Even though I should be prepping and marking, I miss doing bible studies and could use something to anchor me. So I’m procrastinating by reading the bible… which is a weird way to procrastinate but whatever. It is what it is. Anyway, there’s a story in Mark 5:1-20 about a man with evil spirits that Jesus heals. I’ve been gnawing on it for awhile and would like to write what I’ve learned down here. Maybe it will bless you as much as it has me.
So here’s the story.
There’s this guy who’s been plagued with many demons. He runs around burial caves screaming, cutting himself and being a general terror. The people would try to control him by chaining him down but the demons made him unnaturally strong. He could just break the chains and start running again. From what I understand, he’s basically a hopeless cause.
In the gospel of Mark, we learn that Jesus travelled over by boat to this town and almost immediately after getting out of the boat, he met the man. Jesus starts calling out the demons. They beg for mercy and ask to be sent to this herd of pigs. Jesus allows them to go into the pigs. And it was a huge herd, like two thousand pigs, and they all jump off the cliff and die. The men who saw this happen, told the town what happened. The town comes to see the man who is now demon-free and he’s sitting there in his right mind and calm. They ask Jesus to leave. He follows their wishes and leaves without making a fuss. The man he helped asks if he can come with Jesus, Jesus says no. Tell your friends and family how kind God has been to you. He agrees and people are amazed.
Okay. So here’s what I know:
- The story is told in three out of the four gospels. Here in Mark, again in Luke 8:26-29 and in Matthew 8:28-34. Mark and Luke’s account are very similar. Matthew’s is slightly different in the sense that he said that there were two men who were demonically-challenged. But all three confirm basic details that: 1. At least one man was set free; 2. The demons asked to go to the pigs; 3. The pigs commit suicide off a cliff and; 4. The people of the town ask Jesus to leave and he does.
- The fact that there are three accounts, each one witnessing to each other’s story, tells me it’s true. Apart from the fact we may be skeptical of a miracle occurring, the story would stand up in court because we have a large number of witnesses. Not just the gospel writers but the man who was freed, the men looking after the pigs, and Jesus’s disciples. So I can basically rest in the reality that this story is true.
- The pigs were a major source of income for the town. They had a huge herd.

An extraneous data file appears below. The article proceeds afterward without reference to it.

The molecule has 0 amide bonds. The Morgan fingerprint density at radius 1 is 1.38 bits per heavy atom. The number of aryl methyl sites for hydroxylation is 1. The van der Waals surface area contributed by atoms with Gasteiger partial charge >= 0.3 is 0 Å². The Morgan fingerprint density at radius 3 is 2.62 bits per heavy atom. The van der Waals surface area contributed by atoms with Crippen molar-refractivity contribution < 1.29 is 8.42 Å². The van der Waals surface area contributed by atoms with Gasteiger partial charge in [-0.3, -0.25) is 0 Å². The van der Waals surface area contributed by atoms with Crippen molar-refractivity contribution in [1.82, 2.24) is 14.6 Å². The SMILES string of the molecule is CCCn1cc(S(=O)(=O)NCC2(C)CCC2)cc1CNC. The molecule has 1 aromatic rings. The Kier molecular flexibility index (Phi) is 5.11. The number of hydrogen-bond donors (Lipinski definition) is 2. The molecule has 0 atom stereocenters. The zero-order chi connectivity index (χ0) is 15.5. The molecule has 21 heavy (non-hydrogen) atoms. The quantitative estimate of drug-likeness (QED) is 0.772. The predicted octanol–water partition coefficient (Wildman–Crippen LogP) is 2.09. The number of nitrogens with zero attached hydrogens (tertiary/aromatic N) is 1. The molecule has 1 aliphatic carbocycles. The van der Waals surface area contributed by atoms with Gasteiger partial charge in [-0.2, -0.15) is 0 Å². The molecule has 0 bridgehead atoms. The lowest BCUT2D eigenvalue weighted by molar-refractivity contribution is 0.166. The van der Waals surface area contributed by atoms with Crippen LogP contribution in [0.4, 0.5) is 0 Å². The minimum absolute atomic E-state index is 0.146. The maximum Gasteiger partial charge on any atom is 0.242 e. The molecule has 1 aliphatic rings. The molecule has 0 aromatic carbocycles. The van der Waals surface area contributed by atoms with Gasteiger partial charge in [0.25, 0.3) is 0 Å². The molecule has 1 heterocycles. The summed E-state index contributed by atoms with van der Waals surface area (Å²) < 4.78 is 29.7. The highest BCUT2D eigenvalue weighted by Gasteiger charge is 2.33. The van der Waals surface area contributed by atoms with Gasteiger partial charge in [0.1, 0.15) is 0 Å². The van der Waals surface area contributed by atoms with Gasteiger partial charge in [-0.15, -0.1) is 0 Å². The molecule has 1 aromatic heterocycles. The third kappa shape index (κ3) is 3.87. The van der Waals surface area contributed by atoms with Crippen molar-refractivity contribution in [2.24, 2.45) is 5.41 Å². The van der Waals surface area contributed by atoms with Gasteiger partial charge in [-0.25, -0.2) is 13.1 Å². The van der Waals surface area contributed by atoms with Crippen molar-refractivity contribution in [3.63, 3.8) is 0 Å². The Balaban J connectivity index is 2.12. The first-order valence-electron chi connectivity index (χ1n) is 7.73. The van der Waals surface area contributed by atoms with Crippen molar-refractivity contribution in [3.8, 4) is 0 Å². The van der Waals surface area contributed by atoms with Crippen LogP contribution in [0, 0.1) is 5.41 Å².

What I want to Know?
- Why did the demons request to go into the pigs, especially if they just planned on jumping off a cliff? What was the point?
- If Jesus is sovereign and knew that the demons were going to kill the pigs and that he would be rejected by the town, why did he even come to the territory of Gerasa?
- Why did he tell the man to stay and tell his story in his hometown? Isn’t the whole point to follow Jesus?
Here’s what I learned:
- At first I thought demons needed a host to live off of and that’s why they begged to go into the herd of pigs.. Clearly they don’t need a host though because they killed the whole herd right after and were free to find a new person to torment after that. So they don’t need a host to live off of to do their jobs. I believe they requested to go into the pigs as one last effort to destroy something/anything before they left. I imagine Jesus knew this was going to happen because he’s sovereign and can’t be fooled but he allowed it. He allowed the economy of a town to fall.
- But then why? If he knew all this bad stuff was going to happen, why come anyway? Seems like a lot of trouble. People didn’t even thank him for what he did. They rejected him. The only reason I can come up for why Jesus would even come to this town is because he came for the man. He would risk his reputation and his safety for one person.
- In the book of Isaiah, there was a passage that always confused me: “For I am the LORD your God, the Holy One of Israel, your Savior; I give Egypt for your ransom, Cush and Seba in your place. Because you are precious and honored in My sight, and because I love you, I will give up men in exchange or you and nations in place of your life.” It was the part where it says he would give up Egypt, Cush and Seba. And exchange one person for another. That doesn’t seem like a fair kind of love. It seems really reckless. But I think it does a couple things: a) It could possibly foreshadow how Jesus is going to be the exchange for our sins on the cross, and b) The story about the man Jesus freed kind of confirms that passage in Isaiah. God cares more about people than he does about the economy or the nations that drive it. Which sounds so counter-intuitive and not very patriotic but his intentions are very clear here. We are more precious to him than money. That should be a “duh” moment but it never really hit me till now. It made me see God and Jesus as far more passionate in their pursuit for their chosen than I imagined. And He would risk being rejected and watching a town’s economy fall, just to go after one person.
- Maybe when bad things happen, it’s just demons getting mad that they can’t do what they want when they want and wreak havoc on their way out. It’s not that Jesus is rejoicing in the loss, nor is he uncompassionate in it but maybe, just maybe, he’s going after someone in a reckless pursuit of love.
- Also, I don’t know the answer to the last question of why Jesus said stay where you are but here’s an article that touches on it: https://bible.org/seriespage/16-healing-demoniac-gadaran